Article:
SFH #17: Intermittent Fasting 🍴

What, why, and when

We are living in an age of abundance. One could argue that our industrialized food culture is the best example of abundance gone awry. I've practiced several methods throughout the last two decades to move away from the convenience and unhealthy nature of processed foods and fast foods. One of my favorite methods currently is intermittent fasting. I love to start the day eating a big salad for 'break'fast. 😋

Intermittent fasting has been a growing trend over the last few years. IFing is simply a version of fasting where the aim is to shorten your eating window inside a given day. The range of fasting is typically between 12 and 16 hours. Suppose you finished dinner at 7:00 pm, then you wouldn't eat your next meal until 7:00 am up to 11:00 am the next day. There are protocols of IFing where you can go longer than 16 hours for a fast, though most proponents recommend testing what cadence and periods work for you. I've tried myself and found that I enjoy and see the most benefits doing 3 to 4 days a week with a 15 to 16 hour fast, and other days I fall back to 12 hours. Twelve hours doesn't feel like a fast to me any longer. I frequently find that I'm not receiving hunger signals until 13 hours to 14 hours later.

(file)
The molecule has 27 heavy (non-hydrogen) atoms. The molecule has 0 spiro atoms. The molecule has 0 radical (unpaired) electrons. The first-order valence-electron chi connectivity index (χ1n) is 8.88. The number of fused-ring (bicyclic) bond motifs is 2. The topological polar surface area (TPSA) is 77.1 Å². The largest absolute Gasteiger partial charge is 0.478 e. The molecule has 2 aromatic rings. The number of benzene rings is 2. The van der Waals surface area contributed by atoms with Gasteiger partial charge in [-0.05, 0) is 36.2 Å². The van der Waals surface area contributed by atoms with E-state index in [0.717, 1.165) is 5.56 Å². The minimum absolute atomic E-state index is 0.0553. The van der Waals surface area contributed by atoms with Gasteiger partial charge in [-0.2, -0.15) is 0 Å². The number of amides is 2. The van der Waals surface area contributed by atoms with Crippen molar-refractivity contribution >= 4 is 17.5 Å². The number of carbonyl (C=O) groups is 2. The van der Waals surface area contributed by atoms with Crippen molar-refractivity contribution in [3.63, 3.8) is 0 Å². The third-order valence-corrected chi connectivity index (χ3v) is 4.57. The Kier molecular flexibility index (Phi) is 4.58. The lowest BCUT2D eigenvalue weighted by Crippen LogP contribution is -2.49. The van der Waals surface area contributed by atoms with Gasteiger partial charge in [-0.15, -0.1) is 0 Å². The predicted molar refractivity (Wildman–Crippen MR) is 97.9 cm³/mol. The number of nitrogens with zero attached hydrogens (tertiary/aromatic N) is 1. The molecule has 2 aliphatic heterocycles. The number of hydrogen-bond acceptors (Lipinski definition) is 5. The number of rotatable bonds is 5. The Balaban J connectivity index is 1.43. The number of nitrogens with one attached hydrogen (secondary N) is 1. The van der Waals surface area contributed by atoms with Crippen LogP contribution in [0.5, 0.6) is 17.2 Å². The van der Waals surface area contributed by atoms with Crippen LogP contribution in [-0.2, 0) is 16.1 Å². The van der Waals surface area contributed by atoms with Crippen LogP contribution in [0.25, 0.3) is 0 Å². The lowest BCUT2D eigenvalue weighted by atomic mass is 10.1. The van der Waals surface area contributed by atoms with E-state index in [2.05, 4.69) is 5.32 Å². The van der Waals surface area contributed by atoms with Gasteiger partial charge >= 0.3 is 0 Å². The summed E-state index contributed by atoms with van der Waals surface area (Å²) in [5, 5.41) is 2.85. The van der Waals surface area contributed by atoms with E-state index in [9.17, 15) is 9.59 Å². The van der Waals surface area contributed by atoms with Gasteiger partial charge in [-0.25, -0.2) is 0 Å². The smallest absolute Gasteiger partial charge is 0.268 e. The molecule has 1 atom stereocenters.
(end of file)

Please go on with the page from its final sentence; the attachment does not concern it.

What is intermittent fasting, and why do it?

What are the key benefits we can receive from IFing?

  • Neuroprotection. Fasting was found to stimulate the growth of new neurons.1 This 'recovery' period can optimize neuroplasticity, learning, memory, and the brain's resistance to stress. 🧠

  • Insulin sensitivity. Fasting between meals allows our insulin levels to go down, and our fat cells can then release their stored sugar for energy. IFing allows our insulin levels to go down far enough and for long enough that we burn off our fat. Our current culture of frequent snacking and hyper-palatable foods has caused massive insulin resistance. These patterns are why the number of people with diabetes rose from 108 million in 1980 to 422 million in 2014. 🔥

  • Circadian health. The timing of our meals plays a big part in our circadian clocks. Our circadian rhythm is like a master clock for our body. This clock sends hormones—mainly cortisol, to keep you alert and awake, or melatonin, to put you to rest—to every cell of your body to keep everything in sync. Following an IF protocol in line with your natural circadian pattern can make for healthier blood sugar levels, better weight management, improved sleep, and more. 🛌

1

https://www.ncbi.nlm.nih.gov/pmc/articles/PMC4013772/